Opposition among UK farmers is rising towards the trade deal close to being concluded with Australia.
Opposition among UK farmers is growing towards a trade deal close to being concluded with Australia. They say there are no meaningful safeguards in place to stop farmers being undercut by cheap imports. However, some, including farmers in Australia, believe it’s an opportunity for positive change.
David Barton is a beef farmer in the Cotswolds. His 200 cattle are outdoors for most of the year, grazing some of the most beautiful hillsides in England. He moves them from field to field in a way that helps to lock up carbon from the atmosphere – assisting the fight against climate change. This practice also attracts a variety of different species to the area – a concept known as biodiversity.
Normally amiable and carefully-spoken, he struggled to keep his tone even as he explained how furious he was with the government’s handling of negotiations over a trade deal with Australia. He said ministers had been “dishonest”.
“We aren’t afraid of a Free Trade Deal, but we’ve been given absolutely no assurances about what standards will be upheld,” he says.
Mr Barton argues that the government had backtracked on a pledge to allow independent scrutiny of trade bills before they are signed.
“Unless the government gives us the support we need, the situation is going to be dire. It’s not going to be me, it’s going to be everybody… I’m worried UK agriculture is going to be chucked under the bus,” he explained.
In response, the government says the Trade and Agriculture Commission – an independent advisory board set up to inform government trade policy – will be able to examine the text of the agreement once “all parts are concluded”.
Farmers in Australia are allowed to use some hormone growth promoters, pesticides, and feed additives that are banned in the UK.
According to the National Farmers Union (NFU), Australian farmers are able to produce beef at a lower cost of production, and could undercut farmers in the UK.
According to Australian government figures, 65% of Australian farms are between 100 and 400 head of cattle.
Farms of over 5,400 head of cattle account for 30% of the country’s beef cattle. Farms with 400-5,400 head of cattle account for 52% of its beef cattle. By contrast, the average beef cattle herd in the UK is 27 animals.
The chief executives of 10 leading UK green groups, including Sustain and the WWF, recently wrote to the government describing Australia as a “laggard” on global climate action.
They said a tariff-free deal would force UK farmers to compete with more environmentally destructive farming methods.
Nicola Kelliher and her husband Shane own a beef farm outside Perth, in Western Australia (WA). They sell meat that they claim is “so tender you can cut it with the side of a fork”.
They use no chemicals, antibiotics, or hormone growth promoters. Their 500 cattle graze outside all year round, on 2,500 hectares of land. According to Mrs Kelliher, this is above the average size of farm for Western Australia. They sell beef direct to the public, and also supply restaurants across the region.
Mrs Kelliher is keen to export their trademarked “Wandering Clover Fed Beef” to the UK. She feels it could be a win-win for everyone.
“We feel that we have a similar perspective to premium beef producers in the UK, and we have the opportunity to support each other across the other side of the globe,” she says.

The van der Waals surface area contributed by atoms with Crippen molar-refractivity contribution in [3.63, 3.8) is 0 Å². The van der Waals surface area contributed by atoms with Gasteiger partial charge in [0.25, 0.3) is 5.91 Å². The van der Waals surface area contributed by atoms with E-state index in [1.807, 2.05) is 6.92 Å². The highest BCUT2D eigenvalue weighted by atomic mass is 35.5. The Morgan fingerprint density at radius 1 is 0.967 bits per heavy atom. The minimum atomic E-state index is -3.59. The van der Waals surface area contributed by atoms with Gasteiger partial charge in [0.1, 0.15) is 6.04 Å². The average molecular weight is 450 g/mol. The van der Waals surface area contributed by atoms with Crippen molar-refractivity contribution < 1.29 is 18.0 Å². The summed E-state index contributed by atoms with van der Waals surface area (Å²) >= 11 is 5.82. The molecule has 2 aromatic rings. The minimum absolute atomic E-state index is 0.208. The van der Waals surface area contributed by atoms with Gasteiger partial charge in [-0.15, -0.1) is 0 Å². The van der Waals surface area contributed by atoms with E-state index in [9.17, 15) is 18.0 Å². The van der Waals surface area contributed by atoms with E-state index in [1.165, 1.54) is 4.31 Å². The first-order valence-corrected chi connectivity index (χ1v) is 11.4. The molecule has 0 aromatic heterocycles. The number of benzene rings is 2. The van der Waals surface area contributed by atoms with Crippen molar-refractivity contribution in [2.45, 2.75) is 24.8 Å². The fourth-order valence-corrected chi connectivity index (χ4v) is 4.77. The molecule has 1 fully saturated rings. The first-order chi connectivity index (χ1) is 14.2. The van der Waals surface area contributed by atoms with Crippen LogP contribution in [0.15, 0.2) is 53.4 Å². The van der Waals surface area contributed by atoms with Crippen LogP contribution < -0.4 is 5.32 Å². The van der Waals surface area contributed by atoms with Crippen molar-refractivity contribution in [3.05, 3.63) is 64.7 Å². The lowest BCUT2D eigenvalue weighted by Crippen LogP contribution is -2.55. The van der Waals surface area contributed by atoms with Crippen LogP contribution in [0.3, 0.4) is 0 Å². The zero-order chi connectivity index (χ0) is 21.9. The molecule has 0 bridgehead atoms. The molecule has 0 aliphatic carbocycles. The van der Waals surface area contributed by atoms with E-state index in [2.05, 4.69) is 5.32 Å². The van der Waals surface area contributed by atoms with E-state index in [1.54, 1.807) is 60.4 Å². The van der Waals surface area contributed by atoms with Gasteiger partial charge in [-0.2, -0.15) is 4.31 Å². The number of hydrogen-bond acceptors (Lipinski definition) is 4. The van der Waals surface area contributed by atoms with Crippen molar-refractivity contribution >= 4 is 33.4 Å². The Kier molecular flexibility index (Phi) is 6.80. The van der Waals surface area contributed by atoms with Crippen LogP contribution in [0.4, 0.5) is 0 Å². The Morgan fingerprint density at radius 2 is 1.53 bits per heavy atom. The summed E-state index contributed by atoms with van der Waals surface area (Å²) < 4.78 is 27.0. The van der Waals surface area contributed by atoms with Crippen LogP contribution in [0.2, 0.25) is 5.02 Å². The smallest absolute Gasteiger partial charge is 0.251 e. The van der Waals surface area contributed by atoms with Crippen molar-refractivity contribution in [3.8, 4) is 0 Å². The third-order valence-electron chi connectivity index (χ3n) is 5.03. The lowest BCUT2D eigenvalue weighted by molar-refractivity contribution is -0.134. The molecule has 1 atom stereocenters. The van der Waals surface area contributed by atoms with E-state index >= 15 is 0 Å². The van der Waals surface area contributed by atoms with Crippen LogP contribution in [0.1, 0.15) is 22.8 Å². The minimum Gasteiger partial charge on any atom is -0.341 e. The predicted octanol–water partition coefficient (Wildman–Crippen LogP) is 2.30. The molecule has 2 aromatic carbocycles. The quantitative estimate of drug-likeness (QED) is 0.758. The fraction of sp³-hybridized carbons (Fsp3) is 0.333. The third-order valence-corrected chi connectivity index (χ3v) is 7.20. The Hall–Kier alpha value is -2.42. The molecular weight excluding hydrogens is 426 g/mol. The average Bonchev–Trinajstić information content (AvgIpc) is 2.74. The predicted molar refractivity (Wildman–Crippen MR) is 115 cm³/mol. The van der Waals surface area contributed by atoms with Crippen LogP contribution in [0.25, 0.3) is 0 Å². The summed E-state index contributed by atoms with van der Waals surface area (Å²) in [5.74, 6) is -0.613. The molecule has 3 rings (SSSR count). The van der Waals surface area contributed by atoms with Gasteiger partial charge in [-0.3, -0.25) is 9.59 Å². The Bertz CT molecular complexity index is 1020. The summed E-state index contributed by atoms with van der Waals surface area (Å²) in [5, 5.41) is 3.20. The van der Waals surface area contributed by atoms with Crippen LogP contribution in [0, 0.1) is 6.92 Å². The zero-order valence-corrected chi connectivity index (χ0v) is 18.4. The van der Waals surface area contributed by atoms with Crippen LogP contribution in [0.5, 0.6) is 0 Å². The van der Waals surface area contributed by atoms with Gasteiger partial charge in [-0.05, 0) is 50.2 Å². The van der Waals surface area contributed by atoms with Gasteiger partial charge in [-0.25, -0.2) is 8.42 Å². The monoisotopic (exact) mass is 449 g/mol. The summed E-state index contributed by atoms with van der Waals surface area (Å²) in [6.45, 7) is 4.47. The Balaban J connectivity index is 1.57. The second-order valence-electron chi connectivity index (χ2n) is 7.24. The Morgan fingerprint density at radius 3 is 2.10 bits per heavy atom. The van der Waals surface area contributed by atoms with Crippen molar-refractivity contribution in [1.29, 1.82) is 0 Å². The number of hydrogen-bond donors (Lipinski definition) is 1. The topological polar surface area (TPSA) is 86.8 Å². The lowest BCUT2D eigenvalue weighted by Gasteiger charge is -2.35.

She believes it’s not about flooding the UK market with lower welfare meat, but allowing people to choose.
“By allowing choice for the consumer, we can encourage awareness about what food they eat and where it is from, and how it is grown.”
Mrs Kelliher believes it’s about transparency. In order to make it work, there needs to be proper labelling.
“I don’t think a trade deal with Australia is something for UK farmers to be scared of, but I do feel they should make their views heard,” she says. “If products are labelled for the consumer, and there is a focus on education… in the long run it will help support us all.”
Patrick Holden, chief executive of the UK’s Sustainable Food Trust, said the trade negotiations were an “exciting opportunity for the Prime Minister”.
Ahead of hosting the crucial COP26 climate summit in November, which will aim to raise ambition on tackling global warming, the UK could lead the world by formulating a global agricultural trade framework that helped nations meet their climate change commitments, he said.
“We are not self-sufficient in food,” Mr Holden says. “We need new trade deals, whether long distance with Australia, hopefully with carbon-friendly shipping systems, or whether closer to hand. That food needs to come from farms which are part of the solution rather than the problem.”
The Australian National Farmers’ Federation is calling on the UK and Australian governments to establish a joint research and development facility on climate change and agriculture, alongside the free trade agreement.
The red meat and livestock industry in Australia has set itself the target of being carbon neutral by 2030, according to Meat and Livestock Australia (MLA).
The MLA – the research and development body for red meat in Australia – also says that greenhouse gas emissions from the industry have fallen by almost 60% since 2005.
A UK government spokesperson said: “Any deal we sign will include protections for the agriculture industry and will not undercut UK farmers or compromise our high standards.
“Hormone-fed beef is banned in the UK and will not be allowed to enter the UK market – this won’t change under any FTA.”
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